21 Feb Farrotto with Bok Choy, Shiitake Mushrooms and Eggplant
Farro is one of my favorite whole grains to cook. It has a delicious nutty flavor, and is full of protein and fiber. It makes a healthy alternative to white rice or pasta, and should be added to your regular cooking rotation.
This version, created by Chef Greg McPhee from The Anchorage Restaurant in Greenville, SC, takes farro and turns into a farrotto. A farrotto is a risotto created with farro instead of rice. Moreover, while a risotto usually has lots of butter and fat, this farrotto is vegan, even more delicious, and simpler to make. It’s also much healthier.
It takes a little skill to create this farrotto, but with a little practice, you can easily get the hang of it. If you would rather make it more simply, then cook the farro the same way you would cook pasta, and then follow the simpler version below to create a final dish that will still burst with fresh vegetables, herbs and flavor. By using multiple aromatics – ginger, garlic and scallions, and then seasoning along the way to make sure every bite is delicious, we make sure this magnificent dish will not disappoint. Watch the video to see Greg, the master, create the dish and I encourage you to change it up to your liking.
#ChangeYourBuds from white rice or traditional risotto to this healthier and even more delicious version.
Serves 4 side dishes
Cook the Farrotto (not shown in the video)
– extra virgin olive oil
– ¼ cup diced onion
– 1 garlic clove, diced
– 2-3 cups of no sodium vegetable stock
– 1 cup dried farro
1. Heat a medium pan over medium-high heat and add the olive oil once the pan is hot
2. Allow the olive oil to heat for 1-2 minutes
3. Add the onion and garlic
4. Cook 2-3 minutes until tender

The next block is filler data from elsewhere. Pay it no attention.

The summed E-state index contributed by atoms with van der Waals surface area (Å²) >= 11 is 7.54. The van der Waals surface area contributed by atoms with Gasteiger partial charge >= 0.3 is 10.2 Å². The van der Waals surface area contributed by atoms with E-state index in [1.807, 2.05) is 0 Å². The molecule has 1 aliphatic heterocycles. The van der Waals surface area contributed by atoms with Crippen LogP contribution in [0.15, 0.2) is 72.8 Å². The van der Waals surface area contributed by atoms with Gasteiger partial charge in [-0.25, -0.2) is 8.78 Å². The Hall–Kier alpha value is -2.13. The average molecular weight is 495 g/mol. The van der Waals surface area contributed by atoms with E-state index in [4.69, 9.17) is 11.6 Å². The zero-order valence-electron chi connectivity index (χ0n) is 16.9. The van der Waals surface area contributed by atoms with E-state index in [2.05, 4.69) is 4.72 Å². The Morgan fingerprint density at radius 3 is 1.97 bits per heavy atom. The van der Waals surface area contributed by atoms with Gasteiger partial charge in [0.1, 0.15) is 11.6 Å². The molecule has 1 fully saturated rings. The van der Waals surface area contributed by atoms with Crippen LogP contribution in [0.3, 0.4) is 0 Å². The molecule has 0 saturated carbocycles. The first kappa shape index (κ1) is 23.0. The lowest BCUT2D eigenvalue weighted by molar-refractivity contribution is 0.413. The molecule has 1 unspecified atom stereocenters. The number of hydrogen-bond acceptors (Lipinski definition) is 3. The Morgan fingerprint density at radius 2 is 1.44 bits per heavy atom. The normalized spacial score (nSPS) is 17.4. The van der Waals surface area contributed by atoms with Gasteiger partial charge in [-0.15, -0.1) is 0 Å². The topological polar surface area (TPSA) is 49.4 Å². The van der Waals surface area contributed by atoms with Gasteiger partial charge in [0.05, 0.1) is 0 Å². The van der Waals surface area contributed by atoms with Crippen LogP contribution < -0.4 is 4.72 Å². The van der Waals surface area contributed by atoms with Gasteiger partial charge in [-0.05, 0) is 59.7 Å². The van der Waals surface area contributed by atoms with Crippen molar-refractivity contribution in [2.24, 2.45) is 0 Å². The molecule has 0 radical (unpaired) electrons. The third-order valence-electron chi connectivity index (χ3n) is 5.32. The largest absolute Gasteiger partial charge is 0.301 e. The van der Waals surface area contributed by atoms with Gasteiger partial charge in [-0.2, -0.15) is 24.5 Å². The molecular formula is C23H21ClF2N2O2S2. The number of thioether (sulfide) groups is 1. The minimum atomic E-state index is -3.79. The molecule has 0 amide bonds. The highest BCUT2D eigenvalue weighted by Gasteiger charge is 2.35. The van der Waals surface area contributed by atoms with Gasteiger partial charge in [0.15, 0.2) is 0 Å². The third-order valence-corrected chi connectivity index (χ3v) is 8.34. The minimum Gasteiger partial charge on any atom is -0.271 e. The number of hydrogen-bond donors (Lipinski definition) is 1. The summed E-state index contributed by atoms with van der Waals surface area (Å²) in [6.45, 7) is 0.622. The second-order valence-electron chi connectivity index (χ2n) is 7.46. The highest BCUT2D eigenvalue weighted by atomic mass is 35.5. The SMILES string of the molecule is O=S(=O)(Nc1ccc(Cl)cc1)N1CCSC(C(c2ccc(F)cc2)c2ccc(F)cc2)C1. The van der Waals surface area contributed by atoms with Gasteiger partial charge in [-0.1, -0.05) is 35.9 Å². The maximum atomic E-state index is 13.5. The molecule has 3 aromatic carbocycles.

5. Add the dried farro and toast until it becomes aromatic
6. Add a splash of white wine to deglaze the pan
7. Slowly add the no sodium vegetable stock, ½ cup at a time, stirring frequently until the farro is to the preferred consistency. Usually takes 2-3 cups. The Farro should not be blown out – if it is, that means you’ve added too much stock and it will be over cooked, mushy and have less bite to it. Watch closely.
8. Set aside.
For a simpler recipe, just make the farro like this:
Add 1 cup of Farro and 3 cups of sodium vegetable broth to a small sauce pan. Bring to a boil and cook 15-25 minutes until the farro is tender by taste and not blown out. (You have to taste it, and taste frequently!). Drain and serve.
Prepare the final dish:
– 4 scallions, chopped. Separate the white stems from the green shoots
– 1 shallot, chopped
– 1 teaspoon of grated or finely chopped ginger
– 1 small purple eggplant, cut into small wedges
– 3-4 shitake mushrooms, sliced
– 12 leaves of Bok Chok
– 2 Tablespoons of fresh herbs chopped (parsley works great)
– 1 lime
– Cooked farro
1. Heat a large sauté pan over medium high heat
2. Add extra virgin olive oil to coat the bottom of the pan
3. Add scallion bottoms (whites), ginger and shallot to the pan
4. Cook, stirring occasionally, for 1-2 minutes until aromatic
5. Add the shitake mushrooms and eggplant. Stir.
6. When the shallots start to caramelize a bit, add the bok choy and a sprinkle of sea salt. Stir.
7. Add the green onion tops and the cooked farro to the pan
8. Continue to scrape the bottom of the pan as you cook
9. Deglaze the pan with the no sodium vegetable stock (or if you’re a professional you can use the lacto fermented shitake liquid.
10. Stir frequently
11. Add freshly ground pepper and fresh herbs
12. Heat through for 1-2 minutes
13. Remove from heat
14. Add a squeeze of lime juice
15. Serve warm
Yield: 4 side dishes
Serving Size: 1 side dish
Calories (kcal) 201.83
Protein (g) 7.79
Carbohydrates (g) 40.72
Total Dietary Fiber (g) 7.47
Total Sugars (g) 4.23
Added Sugar (g) 0
Fat (g) 1.32
Saturated Fat (g) 0
Cholesterol (mg) 0
Calcium (mg) 83.44
Magnesium (mg) 21.04
Phosphorus (mg) 44.88 (Low Phosphorus)
Potassium (mg) 443.46
Sodium (mg) 128.70 (Low Sodium)